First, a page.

What was to ultimately be the key that unlocked the door to full recovery for Yvonne came when she went to a presentation on FM given by Mary Moeller, LPN. There Yvonne learned about the yeast connection. Moeller said that some people with these illnesses have a systemic yeast overgrowth but don’t know it. Yvonne called the laboratory Moeller recommended and found a doctor who would work with her. When she tested positive for yeast overgrowth, he put her on an appropriate medication. At the same time, he tested her for food sensitivities, told her which foods to avoid, and set her up on a rotation diet to help her prevent becoming sensitive to additional foods. Within six weeks, Yvonne was pain free.

Helping Others Find Alternatives

That was 10 years ago. Today Yvonne lives a full, energetic and complete life. At this point, many people would happily go back to living the life they thought they had lost – but not Yvonne. Instead, she dedicated herself to helping others who are still suffering. “My illness brought a special understanding and empathy for people who are suffering with FM and ME/CFS,” she said. “I know the difficulties of day-to-day living.” She felt if she could find a way to recover, perhaps she could help others find their own road to recovery as well.

In January 1998, Yvonne started a support group and named it the “Getting Well Support Group” because she wanted the focus to be on getting well. In addition to offering the support and acceptance that is so important, the group also provides information about natural therapies that have proven to be effective and other things patients can do to help themselves.

Founding Fibromyalgia Coalition International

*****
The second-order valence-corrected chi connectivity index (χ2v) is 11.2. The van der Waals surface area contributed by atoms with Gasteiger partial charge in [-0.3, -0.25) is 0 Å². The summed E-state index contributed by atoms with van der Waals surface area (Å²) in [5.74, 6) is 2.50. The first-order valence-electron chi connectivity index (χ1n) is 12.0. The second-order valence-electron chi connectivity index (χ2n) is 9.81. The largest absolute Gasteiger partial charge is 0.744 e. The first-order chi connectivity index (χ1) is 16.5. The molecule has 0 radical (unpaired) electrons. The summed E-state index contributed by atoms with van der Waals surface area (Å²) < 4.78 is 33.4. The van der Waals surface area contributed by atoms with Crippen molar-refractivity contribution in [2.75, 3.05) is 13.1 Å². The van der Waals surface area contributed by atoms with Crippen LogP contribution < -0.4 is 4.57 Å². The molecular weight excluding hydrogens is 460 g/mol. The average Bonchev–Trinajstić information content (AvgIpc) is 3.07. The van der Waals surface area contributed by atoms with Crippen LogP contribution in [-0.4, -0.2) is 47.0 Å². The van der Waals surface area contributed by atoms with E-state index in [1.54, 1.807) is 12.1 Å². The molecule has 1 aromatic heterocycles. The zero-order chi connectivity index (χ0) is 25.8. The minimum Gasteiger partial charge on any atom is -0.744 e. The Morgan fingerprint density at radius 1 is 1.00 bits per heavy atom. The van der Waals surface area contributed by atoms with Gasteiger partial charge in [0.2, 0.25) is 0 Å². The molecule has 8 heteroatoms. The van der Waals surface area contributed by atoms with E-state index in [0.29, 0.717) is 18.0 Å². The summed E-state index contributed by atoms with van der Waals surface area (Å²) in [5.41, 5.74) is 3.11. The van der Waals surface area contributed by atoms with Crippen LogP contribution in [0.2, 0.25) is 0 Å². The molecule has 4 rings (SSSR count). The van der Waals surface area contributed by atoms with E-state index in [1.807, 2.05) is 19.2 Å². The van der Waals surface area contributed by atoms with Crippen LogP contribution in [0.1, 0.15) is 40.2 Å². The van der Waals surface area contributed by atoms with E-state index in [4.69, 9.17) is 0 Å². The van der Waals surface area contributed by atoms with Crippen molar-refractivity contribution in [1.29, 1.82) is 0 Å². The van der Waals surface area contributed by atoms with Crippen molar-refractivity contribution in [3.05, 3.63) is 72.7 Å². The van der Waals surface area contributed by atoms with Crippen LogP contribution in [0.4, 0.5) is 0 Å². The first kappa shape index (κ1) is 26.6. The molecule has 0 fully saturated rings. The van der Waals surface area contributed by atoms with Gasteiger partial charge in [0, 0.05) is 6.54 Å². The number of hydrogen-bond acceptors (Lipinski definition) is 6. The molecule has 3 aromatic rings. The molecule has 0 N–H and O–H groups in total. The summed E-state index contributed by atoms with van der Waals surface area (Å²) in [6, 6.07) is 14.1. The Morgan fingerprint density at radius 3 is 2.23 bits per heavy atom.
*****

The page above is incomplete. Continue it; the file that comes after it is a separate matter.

By 2000, what started as a small support group had quickly grown to more than 70 members and Yvonne was getting calls from people across the country. Her pastor suggested she form a nonprofit organization in order to reach more people. That was the beginning of the Fibromyalgia Coalition International (FCI) – http://www.fibrocoalition.org/index.php. The support network’s stated mission is to give hope to everyone suffering with FM and ME/CFS through extensive research and reporting of natural, proven and effective therapies that focus on the root causes.

FCI publishes a quarterly magazine that provides objective, in-depth reporting and helps readers find resources on natural solutions for FM and ME/CFS. Although most articles are written by healthcare providers, Yvonne also likes to include an article in each issue by a patient who has recovered so people will know she’s not the only success story. In addition to the magazine, FCI hosts a conference in Kansas City each year that draws 250 to 300 people.

Because FCI promotes natural and alternative therapies, they don’t receive money from the drug companies as many other health-related nonprofits do. Therefore, they operate on a shoestring. Most of the work done by and for FCI is done on a volunteer basis. Yvonne clarified that she is not totally opposed to drugs, acknowledging that there are times when they are necessary and save lives. But she feels strongly that continually feeding patients pain pills and antidepressants for FM and ME/CFS is not the long-term answer.

ME/CFS Fair Name Implementation Committee

Yvonne considers it a privilege to be included on the ME/CFS Fair Name Implementation Committee. She said, “The term [Chronic Fatigue Syndrome] and its vague definitions are trivializing and hurtful to patients suffering with this debilitating illness. Chronic Fatigue Syndrome does not describe any disease process, only symptoms. Patients deserve a proper medical diagnosis.”

She also expressed her belief that the poor name has resulted in a loss of funding for effective research and treatment. “Much funding has been wasted on fatigue and behavioral studies despite years of increasing scientific evidence for the seriousness of the illness. I would like to see research funding to identify and treat the root cause or causes of the illness. As with anything else, we can’t fix the problem until we know what’s causing it. Effective treatment and prevention will come about only when we have an appropriate name.”

*Karen Lee Richards is the Expert Patient, specializing in Fibromyalgia and Chronic Fatigue Syndrome, for HealthCentral’s ChronicPainConnection (http://www.chronicpainconnection.com). Karen is co-founder of the National Fibromyalgia Association (NFA) and was Executive Editor of Fibromyalgia AWARE magazine for four years.